Winter may not seem like the obvious season for foraging but this can be a magical time of year to make the most of what nature has in store. Belinda Blake, a registered nutritional therapist and clinic tutor for the Institute for Optimum Nutrition (ION), a leading, independent education provider based in Richmond, London, gives her top tips of what to look out for.
Dandelion and burdock
Winter is a good time to harvest dandelion roots, which can be dried and roasted to make a delicious caffeine-free coffee. Also available at this time of year are burdock roots which are beautiful when fermented. It is important to note, however, that you must ask the landowner’s permission before digging up any plant in the wild (even a weed like the dandelion), but most gardens will provide a few dandelions to experiment with.
Although the hedgerows may lack the lushness of leaves there are still some delicious berries to be had. Among my favourites are hawthorn berries, sloes and rose hips which can be made into syrups, cordials, teas, jellies or fruit leathers to nourish us through the winter months. These colourful berries contain vitamins and polyphenols which offer valuable immune support at a time when we need it most.
Even in the depths of winter, you can still find some fresh greens. Where stinging nettles have been cut down, you will see new growth appearing throughout the year. The spring is the best time to harvest the leaves, but even in winter this new growth can make an excellent addition to winter soups and baking. Finally, chickweed, garlic mustard and the tender new tips of cleavers can be simply added raw to salads for a bit of vitality and crunch.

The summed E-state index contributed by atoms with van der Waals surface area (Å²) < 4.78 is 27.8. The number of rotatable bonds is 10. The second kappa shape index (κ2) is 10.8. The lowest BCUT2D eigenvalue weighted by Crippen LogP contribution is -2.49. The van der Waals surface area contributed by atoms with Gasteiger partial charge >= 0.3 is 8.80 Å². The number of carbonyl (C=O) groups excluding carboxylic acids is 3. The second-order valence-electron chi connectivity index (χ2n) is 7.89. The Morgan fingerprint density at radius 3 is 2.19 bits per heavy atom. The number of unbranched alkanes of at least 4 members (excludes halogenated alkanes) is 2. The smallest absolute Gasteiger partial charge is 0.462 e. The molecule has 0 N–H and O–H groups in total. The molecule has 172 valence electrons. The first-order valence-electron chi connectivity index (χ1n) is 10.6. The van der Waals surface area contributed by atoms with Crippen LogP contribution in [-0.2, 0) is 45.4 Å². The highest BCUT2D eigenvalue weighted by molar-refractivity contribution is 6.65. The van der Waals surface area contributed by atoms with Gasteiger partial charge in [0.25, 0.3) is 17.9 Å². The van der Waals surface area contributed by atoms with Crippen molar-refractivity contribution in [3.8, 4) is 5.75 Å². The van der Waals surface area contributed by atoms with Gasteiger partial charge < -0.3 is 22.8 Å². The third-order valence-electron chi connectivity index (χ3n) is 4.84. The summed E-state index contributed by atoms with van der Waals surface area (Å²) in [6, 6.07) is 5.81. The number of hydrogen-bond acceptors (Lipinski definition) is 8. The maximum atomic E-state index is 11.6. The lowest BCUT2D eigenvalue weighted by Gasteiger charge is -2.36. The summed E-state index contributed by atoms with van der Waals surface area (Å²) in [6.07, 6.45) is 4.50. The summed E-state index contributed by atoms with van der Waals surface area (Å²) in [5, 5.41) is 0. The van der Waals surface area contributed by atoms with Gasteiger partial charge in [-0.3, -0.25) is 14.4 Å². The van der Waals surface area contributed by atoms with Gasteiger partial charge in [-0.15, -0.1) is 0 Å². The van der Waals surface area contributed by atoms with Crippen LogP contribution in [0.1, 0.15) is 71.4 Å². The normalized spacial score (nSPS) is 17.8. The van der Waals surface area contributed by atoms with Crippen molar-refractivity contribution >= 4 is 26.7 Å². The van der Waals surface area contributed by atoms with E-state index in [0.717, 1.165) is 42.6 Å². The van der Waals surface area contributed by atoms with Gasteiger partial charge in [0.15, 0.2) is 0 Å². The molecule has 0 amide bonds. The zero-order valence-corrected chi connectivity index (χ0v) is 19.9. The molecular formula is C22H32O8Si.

Always check the Foraging Code for full details on safe foraging and to ensure you comply with the law
About Institute for Optimum Nutrition (ION) it is a leading, independent education provider and registered charity based in Richmond, London.
In addition to a range of courses for the public and healthcare professionals, ION delivers fully-accredited courses, validated and awarded by the University of Portsmouth.
ION employs academics all of whom are qualified and have expertise in specialist areas of nutrition. A list of ION representatives who are available for expert comment is available on request.
Founded in 1984, ION’s mission is to "educate and enthuse, instilling optimum nutrition as the foundation of health for all" with a food first approach designed to empower the public to support their health and wellbeing through nutrition.